Financial sector urged to cut Russian fossil fuel ties

24th March 2022

Web p5 Round up Financial sector urged to cut Russian fossil fuel ties CREDIT i Stock 538186592

Related Topics



Acoalition of NGOs and environmental groups have called on financial institutions to stop “propping up” the war in Ukraine by cutting ties with Russia’s fossil fuel industry. In a letter to CEOs, they call on insurers, banks and asset managers to end financing, investment, insurance coverage and other financial services to companies in the Russian industry, and divest from existing assets.

Oil and gas sales made up 36% of Russia’s budget last year and have allowed the country to build up US$470bn in foreign reserves. In addition, Morningstar estimates that 14% of ESG investment funds are exposed to Russia.

The NGO coalition – which includes Greenpeace, Rainforest Action Network and Sierra Club – has listed 60 major oil, gas, and coal companies either headquartered or active in Russia, which it believes should be excluded. “The war that Putin has begun by invading Ukraine is a stark reminder of the connection between justice, peace and climate change,” the letter states. “As the Ukrainian climate scientist and IPCC [Intergovernmental Panel on Climate Change] report co-author Svitlana Krakovska said, ‘human-induced climate change and the war on Ukraine have the same roots – fossil fuels – and our dependence on them,’ and the intensification of climate change will increase international tensions and conflicts.”

There are signs that national governments will look to increase fossil fuel production following Russian import bans. The UAE has indicated it will encourage fellow OPEC members to increase oil production after prices jumped by more than 30%, while several US oil majors have also signalled their intention raise output. Prime minister Boris Johnson has said that the

UK may have to increase its domestic gas and oil production, potentially opening the door to more drilling in the North Sea.

Image credit | iStock


Subscribe to IEMA's newsletters to receive timely articles, expert opinions, event announcements, and much more, directly in your inbox.

Transform articles

Is the sea big enough?

A project promoter’s perspective on the environmental challenges facing new subsea power cables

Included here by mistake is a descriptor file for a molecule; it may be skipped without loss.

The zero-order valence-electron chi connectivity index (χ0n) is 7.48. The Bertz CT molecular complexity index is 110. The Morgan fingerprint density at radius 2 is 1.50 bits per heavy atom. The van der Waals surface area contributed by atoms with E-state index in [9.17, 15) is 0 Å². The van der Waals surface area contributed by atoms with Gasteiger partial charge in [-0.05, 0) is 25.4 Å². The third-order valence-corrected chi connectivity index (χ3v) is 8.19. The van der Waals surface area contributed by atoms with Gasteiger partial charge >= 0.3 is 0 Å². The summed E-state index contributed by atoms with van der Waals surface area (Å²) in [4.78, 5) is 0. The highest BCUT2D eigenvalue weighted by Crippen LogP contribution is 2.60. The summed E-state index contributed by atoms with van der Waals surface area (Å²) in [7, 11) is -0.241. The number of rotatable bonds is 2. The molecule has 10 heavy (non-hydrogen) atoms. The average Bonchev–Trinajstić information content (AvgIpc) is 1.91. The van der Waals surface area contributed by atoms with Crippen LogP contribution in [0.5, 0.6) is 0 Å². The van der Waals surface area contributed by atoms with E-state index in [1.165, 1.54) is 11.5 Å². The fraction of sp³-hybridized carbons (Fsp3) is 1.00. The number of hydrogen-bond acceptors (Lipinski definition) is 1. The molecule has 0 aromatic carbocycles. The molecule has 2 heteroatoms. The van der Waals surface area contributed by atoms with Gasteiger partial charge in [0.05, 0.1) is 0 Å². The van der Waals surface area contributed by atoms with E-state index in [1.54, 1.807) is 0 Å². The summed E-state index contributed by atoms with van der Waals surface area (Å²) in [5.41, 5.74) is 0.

3rd April 2024

Read more

The UK’s major cities lag well behind their European counterparts in terms of public transport use. Linking development to transport routes might be the answer, argues Huw Morris

3rd April 2024

Read more

Tom Harris examines the supply chain constraints facing the growing number of interconnector projects

2nd April 2024

Read more

The UK government’s carbon capture, usage and storage (CCUS) strategy is based on optimistic techno-economic assumptions that are now outdated, Carbon Tracker has warned.

13th March 2024

Read more

The UK government’s latest Public Attitudes Tracker has found broad support for efforts to tackle climate change, although there are significant concerns that bills will rise.

13th March 2024

Read more

A consortium including IEMA and the Good Homes Alliance have drafted a letter to UK government ministers expressing disappointment with the proposed Future Homes Standard.

26th February 2024

Read more

Global corporations such as Amazon and Google purchased a record 46 gigawatts (GW) of solar and wind energy last year, according to BloombergNEF (BNEF).

13th February 2024

Read more

Three-quarters of UK adults are concerned about the impact that climate change will have on their bills, according to polling commissioned by Positive Money.

13th February 2024

Read more

Media enquires

Looking for an expert to speak at an event or comment on an item in the news?

Find an expert

IEMA Cookie Notice

Clicking the ‘Accept all’ button means you are accepting analytics and third-party cookies. Our website uses necessary cookies which are required in order to make our website work. In addition to these, we use analytics and third-party cookies to optimise site functionality and give you the best possible experience. To control which cookies are set, click ‘Settings’. To learn more about cookies, how we use them on our website and how to change your cookie settings please view our cookie policy.

Manage cookie settings

Our use of cookies

You can learn more detailed information in our cookie policy.

Some cookies are essential, but non-essential cookies help us to improve the experience on our site by providing insights into how the site is being used. To maintain privacy management, this relies on cookie identifiers. Resetting or deleting your browser cookies will reset these preferences.

Essential cookies

These are cookies that are required for the operation of our website. They include, for example, cookies that enable you to log into secure areas of our website.

Analytics cookies

These cookies allow us to recognise and count the number of visitors to our website and to see how visitors move around our website when they are using it. This helps us to improve the way our website works.

Advertising cookies

These cookies allow us to tailor advertising to you based on your interests. If you do not accept these cookies, you will still see adverts, but these will be more generic.

Save and close